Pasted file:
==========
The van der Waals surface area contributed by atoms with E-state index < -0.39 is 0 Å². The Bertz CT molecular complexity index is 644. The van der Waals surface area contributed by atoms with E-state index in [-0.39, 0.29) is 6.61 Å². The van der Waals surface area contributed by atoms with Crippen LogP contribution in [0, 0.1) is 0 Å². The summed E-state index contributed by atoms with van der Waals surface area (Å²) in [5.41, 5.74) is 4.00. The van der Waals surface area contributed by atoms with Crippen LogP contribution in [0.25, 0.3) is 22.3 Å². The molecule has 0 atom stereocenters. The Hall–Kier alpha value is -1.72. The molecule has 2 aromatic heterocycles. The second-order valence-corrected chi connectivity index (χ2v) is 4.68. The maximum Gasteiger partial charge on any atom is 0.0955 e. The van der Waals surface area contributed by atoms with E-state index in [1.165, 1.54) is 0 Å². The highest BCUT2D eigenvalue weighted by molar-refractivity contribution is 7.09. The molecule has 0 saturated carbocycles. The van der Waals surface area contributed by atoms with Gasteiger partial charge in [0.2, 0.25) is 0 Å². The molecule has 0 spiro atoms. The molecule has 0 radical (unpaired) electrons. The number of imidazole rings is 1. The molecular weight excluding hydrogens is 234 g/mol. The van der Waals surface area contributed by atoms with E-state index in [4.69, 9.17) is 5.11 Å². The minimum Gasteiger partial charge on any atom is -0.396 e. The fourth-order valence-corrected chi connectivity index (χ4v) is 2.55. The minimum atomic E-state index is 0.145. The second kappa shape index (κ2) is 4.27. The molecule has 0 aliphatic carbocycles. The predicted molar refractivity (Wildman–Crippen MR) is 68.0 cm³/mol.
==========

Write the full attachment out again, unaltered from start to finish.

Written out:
The van der Waals surface area contributed by atoms with E-state index < -0.39 is 0 Å². The Bertz CT molecular complexity index is 644. The van der Waals surface area contributed by atoms with E-state index in [-0.39, 0.29) is 6.61 Å². The van der Waals surface area contributed by atoms with Crippen LogP contribution in [0, 0.1) is 0 Å². The summed E-state index contributed by atoms with van der Waals surface area (Å²) in [5.41, 5.74) is 4.00. The van der Waals surface area contributed by atoms with Crippen LogP contribution in [0.25, 0.3) is 22.3 Å². The molecule has 0 atom stereocenters. The Hall–Kier alpha value is -1.72. The molecule has 2 aromatic heterocycles. The second-order valence-corrected chi connectivity index (χ2v) is 4.68. The maximum Gasteiger partial charge on any atom is 0.0955 e. The van der Waals surface area contributed by atoms with E-state index in [1.165, 1.54) is 0 Å². The highest BCUT2D eigenvalue weighted by molar-refractivity contribution is 7.09. The molecule has 0 saturated carbocycles. The van der Waals surface area contributed by atoms with Gasteiger partial charge in [0.2, 0.25) is 0 Å². The molecule has 0 spiro atoms. The molecule has 0 radical (unpaired) electrons. The number of imidazole rings is 1. The molecular weight excluding hydrogens is 234 g/mol. The van der Waals surface area contributed by atoms with E-state index in [4.69, 9.17) is 5.11 Å². The minimum Gasteiger partial charge on any atom is -0.396 e. The fourth-order valence-corrected chi connectivity index (χ4v) is 2.55. The minimum atomic E-state index is 0.145. The second kappa shape index (κ2) is 4.27. The molecule has 0 aliphatic carbocycles. The predicted molar refractivity (Wildman–Crippen MR) is 68.0 cm³/mol.